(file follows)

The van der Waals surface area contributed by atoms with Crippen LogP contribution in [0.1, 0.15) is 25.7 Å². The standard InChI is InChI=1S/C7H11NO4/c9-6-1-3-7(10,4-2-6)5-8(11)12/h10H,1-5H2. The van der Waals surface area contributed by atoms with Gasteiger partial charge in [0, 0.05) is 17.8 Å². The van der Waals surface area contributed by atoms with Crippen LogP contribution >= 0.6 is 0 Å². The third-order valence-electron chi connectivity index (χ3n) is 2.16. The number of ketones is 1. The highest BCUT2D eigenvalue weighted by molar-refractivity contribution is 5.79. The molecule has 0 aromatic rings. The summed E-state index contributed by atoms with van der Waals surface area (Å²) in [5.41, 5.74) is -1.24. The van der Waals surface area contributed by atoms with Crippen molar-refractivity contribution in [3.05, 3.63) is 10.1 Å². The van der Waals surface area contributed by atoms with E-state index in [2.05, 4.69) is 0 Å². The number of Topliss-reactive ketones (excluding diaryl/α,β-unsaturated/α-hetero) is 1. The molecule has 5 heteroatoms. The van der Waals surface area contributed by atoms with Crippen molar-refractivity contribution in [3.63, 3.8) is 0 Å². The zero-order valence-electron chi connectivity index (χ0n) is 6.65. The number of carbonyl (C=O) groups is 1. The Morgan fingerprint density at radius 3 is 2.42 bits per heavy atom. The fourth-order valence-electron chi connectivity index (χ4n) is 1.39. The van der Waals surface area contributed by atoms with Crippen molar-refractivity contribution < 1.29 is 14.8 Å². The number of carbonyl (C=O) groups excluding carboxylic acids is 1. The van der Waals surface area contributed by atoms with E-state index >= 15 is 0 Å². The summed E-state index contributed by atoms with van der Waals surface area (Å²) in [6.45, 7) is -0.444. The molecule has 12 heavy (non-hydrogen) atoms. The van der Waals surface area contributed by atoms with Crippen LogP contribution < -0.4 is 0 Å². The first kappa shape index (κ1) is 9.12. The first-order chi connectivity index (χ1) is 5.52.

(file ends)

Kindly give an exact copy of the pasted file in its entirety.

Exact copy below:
The van der Waals surface area contributed by atoms with Crippen LogP contribution in [0.1, 0.15) is 25.7 Å². The standard InChI is InChI=1S/C7H11NO4/c9-6-1-3-7(10,4-2-6)5-8(11)12/h10H,1-5H2. The van der Waals surface area contributed by atoms with Gasteiger partial charge in [0, 0.05) is 17.8 Å². The van der Waals surface area contributed by atoms with Crippen LogP contribution >= 0.6 is 0 Å². The third-order valence-electron chi connectivity index (χ3n) is 2.16. The number of ketones is 1. The highest BCUT2D eigenvalue weighted by molar-refractivity contribution is 5.79. The molecule has 0 aromatic rings. The summed E-state index contributed by atoms with van der Waals surface area (Å²) in [5.41, 5.74) is -1.24. The van der Waals surface area contributed by atoms with Crippen molar-refractivity contribution in [3.05, 3.63) is 10.1 Å². The van der Waals surface area contributed by atoms with E-state index in [2.05, 4.69) is 0 Å². The number of Topliss-reactive ketones (excluding diaryl/α,β-unsaturated/α-hetero) is 1. The molecule has 5 heteroatoms. The van der Waals surface area contributed by atoms with Crippen molar-refractivity contribution in [3.63, 3.8) is 0 Å². The zero-order valence-electron chi connectivity index (χ0n) is 6.65. The number of carbonyl (C=O) groups is 1. The Morgan fingerprint density at radius 3 is 2.42 bits per heavy atom. The fourth-order valence-electron chi connectivity index (χ4n) is 1.39. The van der Waals surface area contributed by atoms with Crippen molar-refractivity contribution < 1.29 is 14.8 Å². The number of carbonyl (C=O) groups excluding carboxylic acids is 1. The van der Waals surface area contributed by atoms with E-state index >= 15 is 0 Å². The summed E-state index contributed by atoms with van der Waals surface area (Å²) in [6.45, 7) is -0.444. The molecule has 12 heavy (non-hydrogen) atoms. The van der Waals surface area contributed by atoms with Crippen LogP contribution < -0.4 is 0 Å². The first kappa shape index (κ1) is 9.12. The first-order chi connectivity index (χ1) is 5.52.